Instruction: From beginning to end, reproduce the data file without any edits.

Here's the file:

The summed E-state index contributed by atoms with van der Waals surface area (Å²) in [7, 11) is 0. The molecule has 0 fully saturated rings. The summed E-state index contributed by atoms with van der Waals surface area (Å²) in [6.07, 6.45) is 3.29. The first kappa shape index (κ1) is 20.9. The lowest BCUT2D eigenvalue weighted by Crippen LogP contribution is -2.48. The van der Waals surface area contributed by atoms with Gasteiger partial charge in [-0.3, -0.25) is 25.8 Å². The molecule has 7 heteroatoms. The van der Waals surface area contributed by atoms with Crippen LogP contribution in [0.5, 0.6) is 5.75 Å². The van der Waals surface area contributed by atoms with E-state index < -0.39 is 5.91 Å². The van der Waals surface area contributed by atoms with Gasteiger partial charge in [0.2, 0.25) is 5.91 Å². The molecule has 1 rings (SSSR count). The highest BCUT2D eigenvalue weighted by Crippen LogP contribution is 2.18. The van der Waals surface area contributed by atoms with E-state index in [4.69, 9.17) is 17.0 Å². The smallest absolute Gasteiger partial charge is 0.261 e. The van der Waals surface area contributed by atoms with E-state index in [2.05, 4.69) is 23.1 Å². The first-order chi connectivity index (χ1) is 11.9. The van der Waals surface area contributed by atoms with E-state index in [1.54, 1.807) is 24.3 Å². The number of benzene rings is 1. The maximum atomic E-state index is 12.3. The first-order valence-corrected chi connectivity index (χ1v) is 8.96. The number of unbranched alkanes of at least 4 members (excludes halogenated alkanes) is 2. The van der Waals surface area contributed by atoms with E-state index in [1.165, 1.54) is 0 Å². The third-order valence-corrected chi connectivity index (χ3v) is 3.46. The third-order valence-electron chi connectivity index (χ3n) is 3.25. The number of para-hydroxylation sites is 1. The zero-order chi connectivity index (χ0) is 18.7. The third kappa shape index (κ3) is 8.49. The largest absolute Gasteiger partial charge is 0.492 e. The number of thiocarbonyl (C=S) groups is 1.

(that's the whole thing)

The summed E-state index contributed by atoms with van der Waals surface area (Å²) in [7, 11) is 0. The molecule has 0 fully saturated rings. The summed E-state index contributed by atoms with van der Waals surface area (Å²) in [6.07, 6.45) is 3.29. The first kappa shape index (κ1) is 20.9. The lowest BCUT2D eigenvalue weighted by Crippen LogP contribution is -2.48. The van der Waals surface area contributed by atoms with Gasteiger partial charge in [-0.3, -0.25) is 25.8 Å². The molecule has 7 heteroatoms. The van der Waals surface area contributed by atoms with Crippen LogP contribution in [0.5, 0.6) is 5.75 Å². The van der Waals surface area contributed by atoms with E-state index < -0.39 is 5.91 Å². The van der Waals surface area contributed by atoms with Gasteiger partial charge in [0.2, 0.25) is 5.91 Å². The molecule has 1 rings (SSSR count). The highest BCUT2D eigenvalue weighted by Crippen LogP contribution is 2.18. The van der Waals surface area contributed by atoms with E-state index in [4.69, 9.17) is 17.0 Å². The smallest absolute Gasteiger partial charge is 0.261 e. The van der Waals surface area contributed by atoms with E-state index in [2.05, 4.69) is 23.1 Å². The first-order chi connectivity index (χ1) is 11.9. The van der Waals surface area contributed by atoms with E-state index in [1.54, 1.807) is 24.3 Å². The number of benzene rings is 1. The maximum atomic E-state index is 12.3. The first-order valence-corrected chi connectivity index (χ1v) is 8.96. The number of unbranched alkanes of at least 4 members (excludes halogenated alkanes) is 2. The van der Waals surface area contributed by atoms with E-state index in [1.165, 1.54) is 0 Å². The third-order valence-corrected chi connectivity index (χ3v) is 3.46. The third-order valence-electron chi connectivity index (χ3n) is 3.25. The number of para-hydroxylation sites is 1. The zero-order chi connectivity index (χ0) is 18.7. The third kappa shape index (κ3) is 8.49. The largest absolute Gasteiger partial charge is 0.492 e. The number of thiocarbonyl (C=S) groups is 1.